In other words, Judge Chris Nicholson’s judgment in the KwaZulu-Natal High Court, was timed to coalesce into a gathering storm which, without that judgment, could have cleared without sweeping a whole administration and its leader out of office in violation of the Constitution.
There were several parts to Nicholson’s judgment.
The provocative and totally unnecessary and unwarranted part was what inflicted the most damage:
“What was alarming…were the inexplicable, damning comments Nicholson made in the judgement about Mbeki and others who worked with him, including his Cabinet… (Too late after Mbeki’s removal) the SCA ruled that the remarks made by Nicholson about Mbeki and those who worked with him had no basis and were extraneous to the case before him.
The reality is that none of the persons referred to (in Nicholson’s extraneous remarks) were given an opportunity to defend themselves.”
In the North Gauteng Court’s judgment by Hans Fabricius in May 2012, exactly the same strategy was used.
Zimbabwe was not represented and yet it had everything at stake: whether or not the complainants’ case was based on facts; whether or not the complainants had exhausted the legal process in Zimbabwe; whether or not Zimbabwean authorities would allow South African authorities to enter their jurisdiction to enforce such a judgment; and so on.
What seemed to
matter was the timing of the spurious judgment.
It was apparently meant to coincide with other developments in Zimbabwe, including:
l The visit to Zimbabwe by UN High Commissioner for Human Rights, Navethen Pillay, who is originally South African;
l The call by churches in Zimbabwe for a National Day of Prayer on May 25 2012;
l The Africa Day and African unity celebrations on the same May 25 2012;
l The congress of the African Travel Association taking place the same week in Zimbabwe;
l The Zimbabwe-European Union Dialogue taking place at the time of the judgment; and the
l General Assembly of the World Federation of Democratic Youth taking place in Harare in the fourth week of the same month of May 2012.
Indeed, the Fabricius judgment became part of a pattern which had been repeated before as part and parcel of the Western illegal regime change project against Zimbabwe.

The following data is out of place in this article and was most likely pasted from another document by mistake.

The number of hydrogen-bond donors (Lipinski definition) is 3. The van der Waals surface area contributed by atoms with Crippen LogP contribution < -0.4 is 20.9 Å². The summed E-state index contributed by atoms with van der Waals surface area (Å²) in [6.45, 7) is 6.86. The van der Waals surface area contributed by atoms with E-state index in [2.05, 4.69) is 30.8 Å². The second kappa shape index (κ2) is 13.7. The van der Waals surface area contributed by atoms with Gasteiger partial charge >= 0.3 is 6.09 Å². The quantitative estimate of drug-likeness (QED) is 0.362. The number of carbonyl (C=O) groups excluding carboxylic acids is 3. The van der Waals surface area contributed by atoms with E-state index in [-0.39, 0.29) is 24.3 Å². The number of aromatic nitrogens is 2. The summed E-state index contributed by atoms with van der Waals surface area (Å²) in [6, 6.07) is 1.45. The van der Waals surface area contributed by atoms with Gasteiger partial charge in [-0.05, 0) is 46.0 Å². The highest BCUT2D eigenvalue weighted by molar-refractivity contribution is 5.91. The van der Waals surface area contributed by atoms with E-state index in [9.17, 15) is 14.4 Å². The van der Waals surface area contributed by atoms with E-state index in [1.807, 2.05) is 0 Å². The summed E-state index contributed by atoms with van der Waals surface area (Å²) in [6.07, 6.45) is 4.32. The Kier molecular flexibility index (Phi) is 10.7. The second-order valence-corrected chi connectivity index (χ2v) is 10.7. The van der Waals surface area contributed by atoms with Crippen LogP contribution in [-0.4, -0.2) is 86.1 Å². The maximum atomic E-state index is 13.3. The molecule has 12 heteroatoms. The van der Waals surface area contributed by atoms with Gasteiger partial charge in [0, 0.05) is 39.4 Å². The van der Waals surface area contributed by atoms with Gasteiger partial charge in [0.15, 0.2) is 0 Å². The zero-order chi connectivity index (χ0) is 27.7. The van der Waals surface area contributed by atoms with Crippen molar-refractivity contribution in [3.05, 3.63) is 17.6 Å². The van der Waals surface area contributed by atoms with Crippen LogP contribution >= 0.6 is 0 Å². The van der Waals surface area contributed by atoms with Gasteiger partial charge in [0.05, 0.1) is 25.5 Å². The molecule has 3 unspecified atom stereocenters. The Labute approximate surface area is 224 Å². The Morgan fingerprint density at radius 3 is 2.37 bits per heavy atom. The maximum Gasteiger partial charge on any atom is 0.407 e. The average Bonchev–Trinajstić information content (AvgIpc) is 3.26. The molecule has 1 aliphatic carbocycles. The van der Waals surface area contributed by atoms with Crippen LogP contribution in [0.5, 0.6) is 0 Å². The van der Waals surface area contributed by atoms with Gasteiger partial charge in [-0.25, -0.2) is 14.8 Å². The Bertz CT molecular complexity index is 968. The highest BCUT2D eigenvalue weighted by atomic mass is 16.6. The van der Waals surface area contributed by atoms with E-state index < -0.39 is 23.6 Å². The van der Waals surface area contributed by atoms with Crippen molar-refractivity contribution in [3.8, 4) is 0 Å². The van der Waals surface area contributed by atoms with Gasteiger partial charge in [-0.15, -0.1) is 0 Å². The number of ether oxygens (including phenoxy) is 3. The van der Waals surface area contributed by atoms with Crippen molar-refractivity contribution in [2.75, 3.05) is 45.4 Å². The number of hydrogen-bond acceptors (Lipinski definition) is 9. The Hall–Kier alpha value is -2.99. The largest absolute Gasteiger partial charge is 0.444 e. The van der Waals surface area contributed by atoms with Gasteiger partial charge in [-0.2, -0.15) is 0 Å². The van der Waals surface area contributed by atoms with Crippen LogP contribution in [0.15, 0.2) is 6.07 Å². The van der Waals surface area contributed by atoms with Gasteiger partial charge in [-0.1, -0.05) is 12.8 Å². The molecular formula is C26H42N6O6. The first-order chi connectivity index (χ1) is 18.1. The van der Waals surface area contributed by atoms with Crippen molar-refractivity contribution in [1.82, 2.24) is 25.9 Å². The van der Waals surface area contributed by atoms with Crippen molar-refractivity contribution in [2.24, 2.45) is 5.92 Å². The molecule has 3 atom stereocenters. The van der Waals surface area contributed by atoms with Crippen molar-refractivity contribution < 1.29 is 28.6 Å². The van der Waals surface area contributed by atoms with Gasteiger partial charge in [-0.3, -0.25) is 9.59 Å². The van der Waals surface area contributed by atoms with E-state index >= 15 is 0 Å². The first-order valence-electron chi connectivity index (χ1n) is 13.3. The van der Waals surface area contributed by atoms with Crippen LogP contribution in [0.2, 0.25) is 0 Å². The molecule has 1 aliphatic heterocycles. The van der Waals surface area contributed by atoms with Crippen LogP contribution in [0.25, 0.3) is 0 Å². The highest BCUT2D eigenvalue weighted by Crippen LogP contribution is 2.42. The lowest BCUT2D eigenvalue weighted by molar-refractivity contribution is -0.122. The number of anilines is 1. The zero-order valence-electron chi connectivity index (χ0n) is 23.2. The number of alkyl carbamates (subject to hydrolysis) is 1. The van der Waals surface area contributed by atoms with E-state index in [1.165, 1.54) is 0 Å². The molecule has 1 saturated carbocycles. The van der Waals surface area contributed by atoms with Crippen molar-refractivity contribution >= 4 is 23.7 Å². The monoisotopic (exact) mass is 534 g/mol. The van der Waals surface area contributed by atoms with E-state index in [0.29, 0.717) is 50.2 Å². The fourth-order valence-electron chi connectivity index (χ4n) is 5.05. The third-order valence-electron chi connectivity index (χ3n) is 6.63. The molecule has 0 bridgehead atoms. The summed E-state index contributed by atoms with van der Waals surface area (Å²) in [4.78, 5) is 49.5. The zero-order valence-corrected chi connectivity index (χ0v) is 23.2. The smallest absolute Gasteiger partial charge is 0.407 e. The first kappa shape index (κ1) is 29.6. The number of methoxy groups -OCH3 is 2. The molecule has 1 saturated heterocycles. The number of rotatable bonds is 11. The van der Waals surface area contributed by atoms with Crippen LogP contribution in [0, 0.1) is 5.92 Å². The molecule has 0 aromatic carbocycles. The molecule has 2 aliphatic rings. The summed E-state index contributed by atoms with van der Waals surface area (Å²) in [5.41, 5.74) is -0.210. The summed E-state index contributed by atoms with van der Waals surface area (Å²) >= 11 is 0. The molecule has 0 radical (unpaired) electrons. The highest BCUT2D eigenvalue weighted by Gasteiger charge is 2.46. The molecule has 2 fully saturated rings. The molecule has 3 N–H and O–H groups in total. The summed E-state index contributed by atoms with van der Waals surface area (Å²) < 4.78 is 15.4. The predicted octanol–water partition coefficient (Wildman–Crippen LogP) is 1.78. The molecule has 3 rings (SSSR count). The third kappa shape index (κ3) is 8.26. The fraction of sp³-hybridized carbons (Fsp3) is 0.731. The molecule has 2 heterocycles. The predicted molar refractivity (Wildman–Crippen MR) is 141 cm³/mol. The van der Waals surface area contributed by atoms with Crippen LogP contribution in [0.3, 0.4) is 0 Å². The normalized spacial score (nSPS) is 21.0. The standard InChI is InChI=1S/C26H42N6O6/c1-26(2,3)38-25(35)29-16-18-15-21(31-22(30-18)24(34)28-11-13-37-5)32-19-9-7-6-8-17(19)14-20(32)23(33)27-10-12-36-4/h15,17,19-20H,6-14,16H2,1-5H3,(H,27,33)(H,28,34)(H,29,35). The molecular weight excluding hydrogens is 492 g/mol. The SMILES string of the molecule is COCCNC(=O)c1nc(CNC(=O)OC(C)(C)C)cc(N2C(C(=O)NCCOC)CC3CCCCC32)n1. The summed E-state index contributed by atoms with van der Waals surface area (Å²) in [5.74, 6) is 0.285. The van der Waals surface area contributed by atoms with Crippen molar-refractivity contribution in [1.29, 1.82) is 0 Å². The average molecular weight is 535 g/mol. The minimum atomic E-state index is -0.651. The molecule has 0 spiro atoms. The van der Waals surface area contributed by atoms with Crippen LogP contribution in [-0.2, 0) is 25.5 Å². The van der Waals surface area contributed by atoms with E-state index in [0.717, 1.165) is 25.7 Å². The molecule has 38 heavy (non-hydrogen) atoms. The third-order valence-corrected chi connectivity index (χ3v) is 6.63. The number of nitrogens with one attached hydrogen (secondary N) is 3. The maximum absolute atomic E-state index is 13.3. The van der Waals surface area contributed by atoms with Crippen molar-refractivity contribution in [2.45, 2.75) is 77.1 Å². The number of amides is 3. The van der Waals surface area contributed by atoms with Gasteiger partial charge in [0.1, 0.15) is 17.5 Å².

The conventional, foreign-driven, training of both lawyers and journalists in Zimbabwe prevented many from developing deeper and wider readings and understandings of judicial and quasi-judicial rulings affecting the destiny of the country and interests of the majority.
Much of the resulting damage to the interests of the majority arose not just from direct legal effects of the rulings but also from the propaganda effects, from the ideological effects, which the court hearings and negative judgements communicated to the whole world and to the local population.
If we conclude by returning to the harmonised elections in Zimbabwe, it is easy to note the following facts:
l The MDC Alliance was supposed to limit its campaign propaganda to the purpose of defeating ZANU PF and other contesting parties.
l The Alliance instead shifted its focus from its political opponents in order to target and tarnish the referee, the Zimbabwe Electoral Commission.
l When targeting ZEC seemed not to produce the results wanted, the Alliance sought to worsen its attacks by conflating the image of ZEC with those of ZANU PF and the entire state and its institutions such as the police, the military, the civil service, the ZBC and others.
Even after the judiciary stepped in as an extra layer of neutrality in the matter and delivered the final judgment in legal terms, it was clear that the MDC Alliance and forces providing resources for litigation were not aiming at a legal settlement.
This fact became clear when The Zimbabwe Independent of August 24 2018 anticipated the Alliance’s legal defeat and shifted the issue outside the ConCourt again, alleging: ‘How Government Sabotaged Chamisa Court Case.’
Instead of focusing on the lack of primary evidence to prove allegations as the key reason for the Alliance’s legal defeat, The Zimbabwe Independent sought to blame failure by the Alliance’s alleged external lawyers to secure temporary registration as officers of the court in Zimbabwe.
There was not even an attempt to explain how so-called external legal experts were supposed to create for the Alliance the primary evidence which even those participating as agents, voters and observers in the actual election at every one of the 10 000 polling stations had failed to find.
Dr Tafataona Mahoso writes in his personal capacity as a media academic.